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Hearing v. Minnesota Life Ins. Co.

United States Court of Appeals, Eighth Circuit

July 16, 2015

Joetta Hearing, Plaintiff - Appellee,
v.
Minnesota Life Insurance Company, Defendant, Nikole C. Holloway, Defendant - Appellant

Submitted April 14, 2015

Appeal from United States District Court for the Northern District of Iowa - Sioux City.

For Joetta Hearing, Plaintiff - Appellee: Theodore E. Karpuk, Sioux City, IA.

For Nikole C. Holloway, Defendant - Appellant John Dodson Mayne, Bikakis & Mayne, Sioux City, IA; David Wayne Watermeier, Morrow & Poppe, Lincoln, NE.

Before MURPHY, COLLOTON, and KELLY, Circuit Judges.

OPINION

COLLOTON, Circuit Judge.

Jon Holloway purchased a life insurance policy from Minnesota Life Insurance Company and designated his sister, Joetta Hearing, as beneficiary. Jon died in 2013. On or near his body was found a handwritten note purportedly signed by Jon and expressing his intent that his daughter, Nikole Holloway, receive the proceeds of the life insurance policy.

Hearing, the sister, filed an action against Minnesota Life, seeking an order directing the insurer to pay the proceeds to her. Minnesota Life moved to interplead the funds and to join Holloway, the daughter, in the action as a third-party defendant. Holloway filed a counterclaim, seeking an order directing Minnesota Life to pay the proceeds to her. Hearing then moved to dismiss or, alternatively, for summary judgment.

The district court[1] granted Hearing's motion for summary judgment, concluding that Jon Holloway did not effect a change in beneficiary from his sister to his daughter. Nikole Holloway appeals, and we affirm.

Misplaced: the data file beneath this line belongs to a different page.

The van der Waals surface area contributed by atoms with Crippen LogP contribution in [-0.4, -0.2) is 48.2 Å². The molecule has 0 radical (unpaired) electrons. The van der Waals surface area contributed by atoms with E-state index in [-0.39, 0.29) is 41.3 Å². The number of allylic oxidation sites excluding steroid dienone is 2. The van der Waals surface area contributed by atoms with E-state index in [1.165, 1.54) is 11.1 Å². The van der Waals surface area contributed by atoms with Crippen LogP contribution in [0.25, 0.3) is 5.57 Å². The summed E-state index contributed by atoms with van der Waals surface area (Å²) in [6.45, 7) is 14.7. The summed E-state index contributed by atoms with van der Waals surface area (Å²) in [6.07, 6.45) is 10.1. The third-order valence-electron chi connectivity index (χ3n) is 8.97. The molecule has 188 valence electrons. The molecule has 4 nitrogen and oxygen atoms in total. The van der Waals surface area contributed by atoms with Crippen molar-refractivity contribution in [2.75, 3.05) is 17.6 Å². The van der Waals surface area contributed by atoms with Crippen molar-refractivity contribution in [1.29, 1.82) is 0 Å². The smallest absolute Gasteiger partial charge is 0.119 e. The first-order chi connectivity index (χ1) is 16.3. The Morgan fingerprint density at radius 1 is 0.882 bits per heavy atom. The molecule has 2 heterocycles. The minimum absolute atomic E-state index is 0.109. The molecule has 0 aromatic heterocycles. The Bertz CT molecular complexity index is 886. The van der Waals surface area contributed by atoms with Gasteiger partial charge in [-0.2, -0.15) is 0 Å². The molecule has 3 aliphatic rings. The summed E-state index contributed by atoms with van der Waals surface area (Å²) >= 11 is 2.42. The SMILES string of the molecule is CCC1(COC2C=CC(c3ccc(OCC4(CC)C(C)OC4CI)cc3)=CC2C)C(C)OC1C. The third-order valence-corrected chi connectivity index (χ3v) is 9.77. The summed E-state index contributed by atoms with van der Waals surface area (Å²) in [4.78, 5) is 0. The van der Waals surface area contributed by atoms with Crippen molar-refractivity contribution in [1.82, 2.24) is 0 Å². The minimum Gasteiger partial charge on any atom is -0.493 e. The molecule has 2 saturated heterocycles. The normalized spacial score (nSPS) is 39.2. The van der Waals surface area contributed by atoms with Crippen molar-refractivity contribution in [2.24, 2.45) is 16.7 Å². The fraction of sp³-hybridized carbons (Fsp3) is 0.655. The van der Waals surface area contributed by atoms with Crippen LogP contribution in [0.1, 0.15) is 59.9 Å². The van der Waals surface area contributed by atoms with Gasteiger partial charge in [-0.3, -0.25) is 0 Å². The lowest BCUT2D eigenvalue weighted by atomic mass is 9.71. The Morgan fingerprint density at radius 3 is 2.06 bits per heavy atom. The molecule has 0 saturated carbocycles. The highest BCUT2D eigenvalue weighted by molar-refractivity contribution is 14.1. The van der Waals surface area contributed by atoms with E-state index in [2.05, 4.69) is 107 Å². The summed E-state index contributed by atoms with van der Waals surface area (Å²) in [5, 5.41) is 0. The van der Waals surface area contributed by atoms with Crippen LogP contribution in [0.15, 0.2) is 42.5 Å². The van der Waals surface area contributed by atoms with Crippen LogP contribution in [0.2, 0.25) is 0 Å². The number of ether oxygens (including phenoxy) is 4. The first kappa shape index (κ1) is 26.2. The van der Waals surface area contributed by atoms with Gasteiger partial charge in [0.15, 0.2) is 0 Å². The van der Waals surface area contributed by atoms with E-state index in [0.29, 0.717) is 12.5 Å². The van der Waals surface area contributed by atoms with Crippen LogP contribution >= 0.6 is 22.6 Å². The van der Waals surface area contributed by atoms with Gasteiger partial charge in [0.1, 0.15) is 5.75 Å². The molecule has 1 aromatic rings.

I.

Pursuant to a decree upon a divorce from his wife, Jon Holloway purchased a life insurance policy in the amount of $100,000 from Minnesota Life Insurance Company in 1998. The divorce decree required Jon to maintain a life insurance policy payable to his children until his child support obligations ended. Jon designated his sister, Hearing, beneficiary of the policy. The policy application stated that Jon was " [n]aming sister as beneficiary so ex-wife can't control the death proceeds." Jon's child support obligations ended no later than 2008.

When Jon died in 2013, a handwritten note dated September 18, 2012, addressed to " Nikki" and signed by Jon was found on or near his body. The note expressed Jon's love for Nikki, directed her to " sell everything you don't want and bank it," and said, " Chris would like the 44 Back The Rest you Get." At the end, the note listed the policy number for the Minnesota Life insurance policy, and the name and telephone number of the insurance agent.

Nikole Holloway, whom we will call " Holloway," submitted the note to Minnesota Life after Jon's death and claimed a right to the proceeds of the policy. Minnesota Life advised Holloway and Hearing of their competing claims. After a series of filings in state and federal court, the district court eventually permitted Minnesota Life to deposit the funds with the court and dismissed the company from the action. That left Hearing and Holloway to battle for the proceeds. The court granted summary judgment for Hearing, reasoning that Jon did ...


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